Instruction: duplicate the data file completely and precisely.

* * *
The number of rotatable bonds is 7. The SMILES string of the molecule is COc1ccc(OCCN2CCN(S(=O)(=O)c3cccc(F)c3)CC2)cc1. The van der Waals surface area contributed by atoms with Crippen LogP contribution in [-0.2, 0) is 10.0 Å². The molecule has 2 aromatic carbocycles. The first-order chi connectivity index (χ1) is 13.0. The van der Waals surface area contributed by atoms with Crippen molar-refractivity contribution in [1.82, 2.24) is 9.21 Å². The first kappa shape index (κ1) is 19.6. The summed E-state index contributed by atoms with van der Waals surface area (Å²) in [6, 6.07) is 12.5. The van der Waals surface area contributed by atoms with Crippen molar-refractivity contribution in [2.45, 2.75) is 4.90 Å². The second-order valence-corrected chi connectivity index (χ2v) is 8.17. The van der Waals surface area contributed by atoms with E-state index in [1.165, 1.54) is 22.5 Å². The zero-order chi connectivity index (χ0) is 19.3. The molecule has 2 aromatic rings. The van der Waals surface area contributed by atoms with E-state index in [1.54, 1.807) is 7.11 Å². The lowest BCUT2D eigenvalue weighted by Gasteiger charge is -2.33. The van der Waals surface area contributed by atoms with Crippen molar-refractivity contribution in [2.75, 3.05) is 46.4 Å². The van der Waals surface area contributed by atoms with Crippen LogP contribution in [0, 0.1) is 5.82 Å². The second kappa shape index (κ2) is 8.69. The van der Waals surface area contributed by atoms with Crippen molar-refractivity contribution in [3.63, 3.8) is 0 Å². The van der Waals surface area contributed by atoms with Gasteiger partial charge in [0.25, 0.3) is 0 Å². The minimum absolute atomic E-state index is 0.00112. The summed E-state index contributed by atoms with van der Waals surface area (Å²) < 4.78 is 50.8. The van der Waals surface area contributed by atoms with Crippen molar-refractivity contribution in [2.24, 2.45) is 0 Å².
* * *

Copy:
The number of rotatable bonds is 7. The SMILES string of the molecule is COc1ccc(OCCN2CCN(S(=O)(=O)c3cccc(F)c3)CC2)cc1. The van der Waals surface area contributed by atoms with Crippen LogP contribution in [-0.2, 0) is 10.0 Å². The molecule has 2 aromatic carbocycles. The first-order chi connectivity index (χ1) is 13.0. The van der Waals surface area contributed by atoms with Crippen molar-refractivity contribution in [1.82, 2.24) is 9.21 Å². The first kappa shape index (κ1) is 19.6. The summed E-state index contributed by atoms with van der Waals surface area (Å²) in [6, 6.07) is 12.5. The van der Waals surface area contributed by atoms with Crippen molar-refractivity contribution in [2.45, 2.75) is 4.90 Å². The second-order valence-corrected chi connectivity index (χ2v) is 8.17. The van der Waals surface area contributed by atoms with E-state index in [1.165, 1.54) is 22.5 Å². The zero-order chi connectivity index (χ0) is 19.3. The molecule has 2 aromatic rings. The van der Waals surface area contributed by atoms with E-state index in [1.54, 1.807) is 7.11 Å². The lowest BCUT2D eigenvalue weighted by Gasteiger charge is -2.33. The van der Waals surface area contributed by atoms with Crippen molar-refractivity contribution in [2.75, 3.05) is 46.4 Å². The van der Waals surface area contributed by atoms with Crippen LogP contribution in [0, 0.1) is 5.82 Å². The second kappa shape index (κ2) is 8.69. The van der Waals surface area contributed by atoms with Crippen molar-refractivity contribution in [3.63, 3.8) is 0 Å². The van der Waals surface area contributed by atoms with Gasteiger partial charge in [0.25, 0.3) is 0 Å². The minimum absolute atomic E-state index is 0.00112. The summed E-state index contributed by atoms with van der Waals surface area (Å²) < 4.78 is 50.8. The van der Waals surface area contributed by atoms with Crippen molar-refractivity contribution in [2.24, 2.45) is 0 Å².